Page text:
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Israeli Leader Netanyahu Receives Pacemaker Amid Turmoil

Israeli Leader Netanyahu Receives Pacemaker Amid Turmoil

The Israeli government’s controversial plan to enact a law on Monday to limit judicial power is in jeopardy after Prime Minister Benjamin Netanyahu was rushed to the hospital early Sunday for surgery to implant a pacemaker.

Sunday morning doctors at Sheba Medical Center east of Tel Aviv announced that the surprise treatment was successful and that “the prime minister is doing very well.” A hospital official indicated that Mr. Netanyahu will likely remain in the hospital until Monday.

A pacemaker is a tiny electronic device implanted in the chest to regulate the heart’s rhythm in the case of arrhythmia or other heart rhythm issues that could lead to cardiac arrest. Small pacemakers can also be implanted by a less invasive process that does not require a chest incision.

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It was uncertain if a vote in Parliament over the judicial overhaul would go through on Monday as planned, thus the government’s weekly cabinet meeting was postponed until Monday. Mr. Netanyahu underwent surgery at a time when Israel was experiencing what many consider to be its worst domestic crisis since its creation 75 years ago.

After hours of unprecedented street protests, threats of labor strikes, and warnings from thousands of military reservists that they will refuse to enlist for military duty if the judicial makeover goes forward, the prime minister was taken to the hospital.

Despite Mr. Netanyahu’s hospitalization, his government appeared resolved to move forward with the plan on Sunday. On Sunday morning, Parliament began debating a bill that would ban the Supreme Court from striking down government actions or nominations based on the basis of reasonableness. There was supposed to be a 26-hour debate.

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Thousands of Israelis prayed together at the Western Wall, a Jewish holy place in Jerusalem’s Old City, before the discussion began, sending a message of solidarity to the government as public figures made desperate pleas for compromise.

As Mr. Netanyahu’s supporters insisted the bill would be passed with or without consensus, the political chasm only widened. Later in the day, there would be other, equally sized public demonstrations in support of and opposition to the judicial reform.

The current situation has put significant stress on Mr. Netanyahu. On Saturday night, he was accused by a group of ex-army commanders, police commissioners, and intelligence agency directors of splitting the country and putting its security at risk by pushing the judicial change plan.

The government led by Mr. Netanyahu would like to restrict the Supreme Court’s ability to overturn executive orders. The prime minister has argued that the plan will strengthen democracy by separating the powers of elected lawmakers and judges.

Opponents argue that this will allow Mr. Netanyahu’s far-right ruling coalition, the most ultraconservative and ultranationalist in Israeli history, to establish a less pluralistic society and eliminate a fundamental check on government excess in a country without a written constitution.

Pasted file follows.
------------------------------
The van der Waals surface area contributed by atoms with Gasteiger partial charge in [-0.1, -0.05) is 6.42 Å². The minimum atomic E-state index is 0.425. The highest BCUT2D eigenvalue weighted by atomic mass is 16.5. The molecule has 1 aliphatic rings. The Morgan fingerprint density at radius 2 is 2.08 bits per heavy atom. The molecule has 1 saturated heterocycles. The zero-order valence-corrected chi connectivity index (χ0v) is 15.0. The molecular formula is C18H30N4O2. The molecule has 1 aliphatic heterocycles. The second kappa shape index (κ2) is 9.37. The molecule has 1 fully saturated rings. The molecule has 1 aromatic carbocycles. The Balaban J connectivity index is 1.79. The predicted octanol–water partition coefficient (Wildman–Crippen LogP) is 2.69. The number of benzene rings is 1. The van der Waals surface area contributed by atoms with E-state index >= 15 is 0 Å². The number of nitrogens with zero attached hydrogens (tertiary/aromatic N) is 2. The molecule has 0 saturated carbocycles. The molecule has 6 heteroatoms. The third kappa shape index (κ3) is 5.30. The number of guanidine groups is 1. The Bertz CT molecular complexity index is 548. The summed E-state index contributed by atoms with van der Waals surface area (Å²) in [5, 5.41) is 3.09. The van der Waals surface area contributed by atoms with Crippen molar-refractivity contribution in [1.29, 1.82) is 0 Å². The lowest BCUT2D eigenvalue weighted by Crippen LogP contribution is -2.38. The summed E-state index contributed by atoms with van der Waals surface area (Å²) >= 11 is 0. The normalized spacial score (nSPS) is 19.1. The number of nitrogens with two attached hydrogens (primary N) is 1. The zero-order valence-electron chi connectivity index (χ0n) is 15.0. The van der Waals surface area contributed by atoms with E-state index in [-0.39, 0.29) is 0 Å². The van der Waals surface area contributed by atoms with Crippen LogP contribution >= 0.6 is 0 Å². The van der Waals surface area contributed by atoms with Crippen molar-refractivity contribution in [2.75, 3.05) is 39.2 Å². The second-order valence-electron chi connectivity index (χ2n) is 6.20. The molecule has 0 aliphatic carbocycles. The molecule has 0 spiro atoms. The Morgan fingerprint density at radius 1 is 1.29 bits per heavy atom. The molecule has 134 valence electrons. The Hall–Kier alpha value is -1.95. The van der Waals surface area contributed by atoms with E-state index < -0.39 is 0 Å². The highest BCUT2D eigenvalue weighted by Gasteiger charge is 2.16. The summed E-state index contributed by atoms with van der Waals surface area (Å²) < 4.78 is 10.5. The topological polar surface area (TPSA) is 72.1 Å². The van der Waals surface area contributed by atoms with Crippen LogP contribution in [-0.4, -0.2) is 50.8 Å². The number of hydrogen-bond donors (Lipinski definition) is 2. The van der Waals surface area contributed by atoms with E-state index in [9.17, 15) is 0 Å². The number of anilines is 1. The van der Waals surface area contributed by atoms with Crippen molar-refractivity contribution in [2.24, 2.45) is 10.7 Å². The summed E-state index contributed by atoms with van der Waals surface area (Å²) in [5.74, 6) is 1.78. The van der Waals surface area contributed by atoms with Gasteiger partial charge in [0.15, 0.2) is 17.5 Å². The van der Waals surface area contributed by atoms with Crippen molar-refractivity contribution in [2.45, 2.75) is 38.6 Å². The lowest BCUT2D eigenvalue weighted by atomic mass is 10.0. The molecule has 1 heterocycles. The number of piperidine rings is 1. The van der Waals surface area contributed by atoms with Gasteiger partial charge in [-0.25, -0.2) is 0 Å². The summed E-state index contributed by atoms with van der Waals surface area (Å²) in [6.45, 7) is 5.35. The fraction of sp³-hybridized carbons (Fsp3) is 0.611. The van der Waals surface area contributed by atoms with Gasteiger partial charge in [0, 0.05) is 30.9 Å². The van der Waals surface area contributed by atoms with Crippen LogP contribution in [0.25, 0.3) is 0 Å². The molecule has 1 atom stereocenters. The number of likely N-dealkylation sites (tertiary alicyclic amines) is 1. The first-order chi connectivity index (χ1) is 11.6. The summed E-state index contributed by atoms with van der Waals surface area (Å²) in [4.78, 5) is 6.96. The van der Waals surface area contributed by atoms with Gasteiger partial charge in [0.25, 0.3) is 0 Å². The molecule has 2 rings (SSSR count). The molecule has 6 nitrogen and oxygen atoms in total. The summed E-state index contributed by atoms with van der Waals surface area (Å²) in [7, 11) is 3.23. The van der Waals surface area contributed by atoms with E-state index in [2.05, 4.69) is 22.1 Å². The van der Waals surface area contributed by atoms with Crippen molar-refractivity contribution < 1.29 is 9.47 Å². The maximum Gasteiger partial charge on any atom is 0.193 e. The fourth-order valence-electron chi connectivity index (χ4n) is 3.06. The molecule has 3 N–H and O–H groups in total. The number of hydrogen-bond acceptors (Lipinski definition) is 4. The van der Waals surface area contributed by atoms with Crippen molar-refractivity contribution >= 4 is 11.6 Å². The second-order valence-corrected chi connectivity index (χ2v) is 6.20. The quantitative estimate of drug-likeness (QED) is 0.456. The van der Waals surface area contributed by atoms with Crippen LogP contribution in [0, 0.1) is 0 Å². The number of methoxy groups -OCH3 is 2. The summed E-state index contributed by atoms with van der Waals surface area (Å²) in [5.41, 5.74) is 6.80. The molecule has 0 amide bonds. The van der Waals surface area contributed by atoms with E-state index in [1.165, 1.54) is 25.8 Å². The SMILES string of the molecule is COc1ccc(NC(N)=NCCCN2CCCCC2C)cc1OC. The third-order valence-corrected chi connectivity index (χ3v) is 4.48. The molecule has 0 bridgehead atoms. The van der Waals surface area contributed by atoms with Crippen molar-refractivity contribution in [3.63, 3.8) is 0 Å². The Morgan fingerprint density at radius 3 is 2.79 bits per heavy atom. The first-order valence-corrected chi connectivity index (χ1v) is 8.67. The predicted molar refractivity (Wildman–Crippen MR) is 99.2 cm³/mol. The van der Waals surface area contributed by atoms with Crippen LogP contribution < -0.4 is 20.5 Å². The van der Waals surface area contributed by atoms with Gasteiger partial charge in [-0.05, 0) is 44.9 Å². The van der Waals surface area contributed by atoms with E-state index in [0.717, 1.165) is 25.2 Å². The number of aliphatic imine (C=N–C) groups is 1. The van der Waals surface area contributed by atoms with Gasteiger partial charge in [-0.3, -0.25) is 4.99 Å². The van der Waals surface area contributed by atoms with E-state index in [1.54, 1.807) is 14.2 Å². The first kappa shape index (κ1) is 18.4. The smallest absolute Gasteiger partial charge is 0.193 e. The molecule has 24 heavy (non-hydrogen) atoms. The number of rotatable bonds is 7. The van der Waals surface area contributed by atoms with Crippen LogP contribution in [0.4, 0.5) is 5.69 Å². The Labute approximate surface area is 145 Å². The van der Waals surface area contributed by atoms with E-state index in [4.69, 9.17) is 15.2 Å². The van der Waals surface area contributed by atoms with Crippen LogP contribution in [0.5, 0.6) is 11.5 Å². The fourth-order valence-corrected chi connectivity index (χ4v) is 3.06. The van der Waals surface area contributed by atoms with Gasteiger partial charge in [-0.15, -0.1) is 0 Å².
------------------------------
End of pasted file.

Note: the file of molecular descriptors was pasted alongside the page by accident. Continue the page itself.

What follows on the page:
Some worry that Mr. Netanyahu, who is on trial for corruption, may use the opportunity presented by a weakened Supreme Court to enact additional legislation designed to damage the case against him. Mr. Netanyahu strongly refutes the allegations of wrongdoing and any suggestion that he would use his position to interfere with the trial.

Tens of thousands marched into Jerusalem on Saturday night from the mountains outside the city, blocking sections of a major highway with a sea of blue and white Israeli flags, marking the 29th week in a row of demonstrations against the renovation. Some of the trekkers had started out on Tuesday night from Tel Aviv, around 40 miles away.

In addition, a tent city has sprung up in a Jerusalem park directly beneath the city’s Parliament building. The country’s major business alliance and the country’s top labor union had a late-night emergency meeting and said that they were planning a national strike.

In addition, on Friday, 1,000 Air Force reservists made a similar threat, and now an organization representing 10,000 military reservists has declared its members will quit from military duty if the overhaul goes ahead without social consent.

The defense establishment in Israel is worried about the country’s military preparedness after hearing the reservists’ warnings. The Air Force in particular relies heavily on reservists to maintain operational readiness for the I.D.F.

On Saturday night, a group of fifteen former military and police leaders and directors of foreign and domestic intelligence agencies publicly accused Mr. Netanyahu of being “the person directly responsible for the serious damage to the I.D.F. and Israel’s security.”

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The prime minister’s heart began beating irregularly a few hours later. Mr. Netanyahu was brought to Sheba last Sunday after what one of the doctors there described as a fainting episode; less than a week later, a heart-monitoring device installed there picked up on the problem.

The Prime Minister of Israel, Benjamin Netanyahu, was taken to the hospital amid a heat wave after his office reported that he had experienced moderate dizziness and doctors diagnosed him with dehydration. However, he stayed the night in the hospital, went through cardiac testing, and was discharged with a permanent heart monitor.

Prof. Roy Beinart, head of Sheba’s rhythm disturbances and pacing department, said the data from the gadget was “an indication for urgent pacemaker implantation.”

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